On the basis of individual projects, such a model explains 94.7% of the month-to-month variance5. A high number is not surprising, since projects are not very volatile: A project not using a utility belt in March will likely not use one in April either. However, projects are more volatile over longer periods. So let's use the model to predict where an individual project ends up after 2 years from just the starting state. This is a harder task: The uncertainty increases with each successive month the prediction extends into the future. Still, the Markov model explains 73.1% of the variance over that longer time frame.
This is defined as 1 minus the error sum of squares for the model in question divided by the error sum of squares for a model always predicting the base rate. The error sum of squares sums over each month, project and possible dependency setup (Lodash, Underscore, any and both). The model makes a prediction for each combination. E.g. it might predict for April and project 1 that the chance for Lodash is 0.3 and for Underscore is 0.7. If the project uses Lodash that month, the model is penalized (1 − 0.3)2 for its Lodash prediction (would ideally have been 1) and 0.72 for its Underscore prediction (would ideally have been 0).
The fitted transition probabilities per month are shown here:
This corresponds to a mix that appears stable, because its composition changes only slowly. Should the circumstances stay constant6, it predicts that the total share of utility belt projects will eventually settle at 21%, a higher number than the current one. Most of these will be Lodash projects:
Who uses what?
I looked for differences between projects that use one of the two utility belts and those who don't use either.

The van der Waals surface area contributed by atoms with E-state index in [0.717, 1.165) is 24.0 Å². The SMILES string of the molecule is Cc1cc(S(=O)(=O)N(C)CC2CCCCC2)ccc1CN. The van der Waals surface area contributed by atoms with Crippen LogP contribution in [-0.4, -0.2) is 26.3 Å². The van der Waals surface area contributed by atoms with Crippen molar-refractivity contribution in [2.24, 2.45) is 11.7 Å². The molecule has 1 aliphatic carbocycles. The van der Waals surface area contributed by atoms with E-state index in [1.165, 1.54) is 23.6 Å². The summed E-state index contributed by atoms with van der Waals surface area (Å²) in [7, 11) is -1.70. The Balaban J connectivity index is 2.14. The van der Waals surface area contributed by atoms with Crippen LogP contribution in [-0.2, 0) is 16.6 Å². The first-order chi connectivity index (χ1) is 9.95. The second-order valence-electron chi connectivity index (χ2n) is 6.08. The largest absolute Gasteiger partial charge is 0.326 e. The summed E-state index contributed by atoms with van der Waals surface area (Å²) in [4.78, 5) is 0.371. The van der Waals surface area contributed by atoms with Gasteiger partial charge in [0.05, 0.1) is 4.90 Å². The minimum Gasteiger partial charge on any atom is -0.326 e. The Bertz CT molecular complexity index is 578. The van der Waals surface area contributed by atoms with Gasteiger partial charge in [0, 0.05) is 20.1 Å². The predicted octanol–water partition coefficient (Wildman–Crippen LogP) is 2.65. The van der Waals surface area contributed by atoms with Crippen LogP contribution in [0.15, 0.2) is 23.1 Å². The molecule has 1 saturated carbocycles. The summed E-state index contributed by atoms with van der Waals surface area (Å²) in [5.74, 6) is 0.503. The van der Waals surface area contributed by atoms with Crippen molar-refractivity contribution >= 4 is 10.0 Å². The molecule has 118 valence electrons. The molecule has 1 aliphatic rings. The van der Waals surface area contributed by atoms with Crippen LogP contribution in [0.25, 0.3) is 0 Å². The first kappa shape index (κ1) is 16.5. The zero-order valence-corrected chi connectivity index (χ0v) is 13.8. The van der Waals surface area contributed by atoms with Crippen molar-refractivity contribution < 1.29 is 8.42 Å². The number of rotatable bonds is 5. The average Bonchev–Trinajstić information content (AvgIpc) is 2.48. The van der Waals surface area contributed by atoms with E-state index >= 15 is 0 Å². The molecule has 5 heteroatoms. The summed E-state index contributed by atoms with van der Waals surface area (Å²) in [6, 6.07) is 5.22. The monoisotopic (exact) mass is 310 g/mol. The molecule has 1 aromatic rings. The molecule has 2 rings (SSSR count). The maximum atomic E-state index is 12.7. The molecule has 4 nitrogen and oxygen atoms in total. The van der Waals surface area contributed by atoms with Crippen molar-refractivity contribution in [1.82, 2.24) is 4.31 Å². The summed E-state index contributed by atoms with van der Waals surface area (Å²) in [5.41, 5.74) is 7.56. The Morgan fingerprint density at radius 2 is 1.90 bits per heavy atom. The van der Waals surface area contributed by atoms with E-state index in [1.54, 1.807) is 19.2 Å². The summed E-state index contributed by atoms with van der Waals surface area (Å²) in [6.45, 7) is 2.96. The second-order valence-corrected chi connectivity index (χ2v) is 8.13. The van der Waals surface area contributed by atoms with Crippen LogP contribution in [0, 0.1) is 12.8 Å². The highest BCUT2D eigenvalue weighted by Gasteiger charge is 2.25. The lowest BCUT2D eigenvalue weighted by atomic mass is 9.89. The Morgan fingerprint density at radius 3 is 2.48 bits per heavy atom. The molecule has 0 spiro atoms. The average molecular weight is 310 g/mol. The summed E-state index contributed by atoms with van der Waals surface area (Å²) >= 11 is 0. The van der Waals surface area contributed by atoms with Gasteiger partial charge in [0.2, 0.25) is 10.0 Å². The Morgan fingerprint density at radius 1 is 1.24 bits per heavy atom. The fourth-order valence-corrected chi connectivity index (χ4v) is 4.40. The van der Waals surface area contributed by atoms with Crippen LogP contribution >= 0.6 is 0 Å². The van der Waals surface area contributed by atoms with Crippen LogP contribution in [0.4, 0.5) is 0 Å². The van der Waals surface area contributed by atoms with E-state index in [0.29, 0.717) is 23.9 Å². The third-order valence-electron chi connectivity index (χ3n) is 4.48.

It turns out, the simplest way to tell whether a project uses any of the two is to look at the number of other things it uses. That makes sense: If a project uses just about any library there is, it will probably also include a utility belt.
However, there is a very useful second dimension to look at: how often a project updates its dependencies. Generally, projects with many dependencies change their library portfolio more often of course. But that correlation is not very tight. And this leaves room for a big effect: If a project is flexible in its dependencies, it's much more likely to use Lodash than Underscore. Likely, the higher dependency churn indicates a desire to optimize one's dependencies together with an open mind for new ones.
The following table shows that many such projects have already found Lodash. It crudely splits the data into three buckets of equal size for each dimension. It then counts the frequency of Lodash and Underscore usage in each combination of buckets.
|Lodash / Underscore||Few dependencies||Average||Many dependencies|
|Dependencies static||3% / 5%||9% / 9%||18% / 22%|
|Average||3% / 4%||8% / 7%||22% / 12%|
|Dependencies variable||6% / 0%||12% / 5%||33% / 13%|
The actual relationship can be distilled quite nicely using a two-tiered logistic regression. This predicts the probability that a project uses any utility belt from the total number of dependencies. Then, it predicts the probability that if it has a utility belt dependency, it's a Lodash project7. For this, it uses both the total number of dependencies as well as the number of changes to the dependencies over our time frame of two years.
It turns out that there is quite a difference between the different regions on that graph:
- Small: Projects that don't use many dependencies. They rarely use either Underscore or Lodash.
- Big and slow: Projects that have a lot of dependencies but don't fiddle around with them. They often use Underscore.
- Large but limber: Projects with a large portfolio of dependencies, which they keep updating. They often use Lodash.
LGTM analyses commits back in time,↩
This is statistically significant at a level of 5% using a two sided binomial test.↩
This is not actually statistically significant, probably due to the lower number of Underscore projects in total.↩
I did play around with hidden Markov models as well.↩
This refers to the R-squared value of 0.95.↩
They will not.↩
Projects using both Lodash and Underscore were not counted for this second question.↩